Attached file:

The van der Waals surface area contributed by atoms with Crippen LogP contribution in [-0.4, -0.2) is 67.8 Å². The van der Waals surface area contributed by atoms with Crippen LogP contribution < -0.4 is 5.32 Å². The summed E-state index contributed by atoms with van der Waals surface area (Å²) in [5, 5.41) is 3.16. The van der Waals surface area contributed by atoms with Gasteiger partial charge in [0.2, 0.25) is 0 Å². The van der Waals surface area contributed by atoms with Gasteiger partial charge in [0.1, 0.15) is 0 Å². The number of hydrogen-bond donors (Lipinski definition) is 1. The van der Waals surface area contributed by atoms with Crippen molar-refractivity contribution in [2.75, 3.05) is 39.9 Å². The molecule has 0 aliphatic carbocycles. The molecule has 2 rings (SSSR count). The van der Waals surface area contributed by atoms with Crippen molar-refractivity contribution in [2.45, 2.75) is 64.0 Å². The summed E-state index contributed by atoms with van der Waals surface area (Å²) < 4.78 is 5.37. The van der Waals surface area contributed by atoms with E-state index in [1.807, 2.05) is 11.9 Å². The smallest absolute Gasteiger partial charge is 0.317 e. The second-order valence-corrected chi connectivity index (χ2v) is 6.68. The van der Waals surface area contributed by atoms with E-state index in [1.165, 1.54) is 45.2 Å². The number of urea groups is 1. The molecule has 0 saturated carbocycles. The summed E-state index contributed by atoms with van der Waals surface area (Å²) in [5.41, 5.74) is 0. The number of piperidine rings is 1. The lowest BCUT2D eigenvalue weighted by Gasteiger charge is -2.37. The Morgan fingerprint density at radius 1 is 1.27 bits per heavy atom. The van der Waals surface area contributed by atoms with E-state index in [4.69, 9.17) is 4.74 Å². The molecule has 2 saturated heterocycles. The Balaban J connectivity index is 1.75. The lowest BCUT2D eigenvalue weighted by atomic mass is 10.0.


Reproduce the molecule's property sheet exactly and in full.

The van der Waals surface area contributed by atoms with Crippen LogP contribution in [-0.4, -0.2) is 67.8 Å². The van der Waals surface area contributed by atoms with Crippen LogP contribution < -0.4 is 5.32 Å². The summed E-state index contributed by atoms with van der Waals surface area (Å²) in [5, 5.41) is 3.16. The van der Waals surface area contributed by atoms with Gasteiger partial charge in [0.2, 0.25) is 0 Å². The van der Waals surface area contributed by atoms with Gasteiger partial charge in [0.1, 0.15) is 0 Å². The number of hydrogen-bond donors (Lipinski definition) is 1. The van der Waals surface area contributed by atoms with Crippen molar-refractivity contribution in [2.75, 3.05) is 39.9 Å². The molecule has 0 aliphatic carbocycles. The molecule has 2 rings (SSSR count). The van der Waals surface area contributed by atoms with Crippen molar-refractivity contribution in [2.45, 2.75) is 64.0 Å². The summed E-state index contributed by atoms with van der Waals surface area (Å²) < 4.78 is 5.37. The van der Waals surface area contributed by atoms with E-state index in [1.807, 2.05) is 11.9 Å². The smallest absolute Gasteiger partial charge is 0.317 e. The second-order valence-corrected chi connectivity index (χ2v) is 6.68. The van der Waals surface area contributed by atoms with E-state index in [1.165, 1.54) is 45.2 Å². The number of urea groups is 1. The molecule has 0 saturated carbocycles. The summed E-state index contributed by atoms with van der Waals surface area (Å²) in [5.41, 5.74) is 0. The number of piperidine rings is 1. The lowest BCUT2D eigenvalue weighted by Gasteiger charge is -2.37. The Morgan fingerprint density at radius 1 is 1.27 bits per heavy atom. The van der Waals surface area contributed by atoms with E-state index in [4.69, 9.17) is 4.74 Å². The molecule has 2 saturated heterocycles. The Balaban J connectivity index is 1.75. The lowest BCUT2D eigenvalue weighted by atomic mass is 10.0.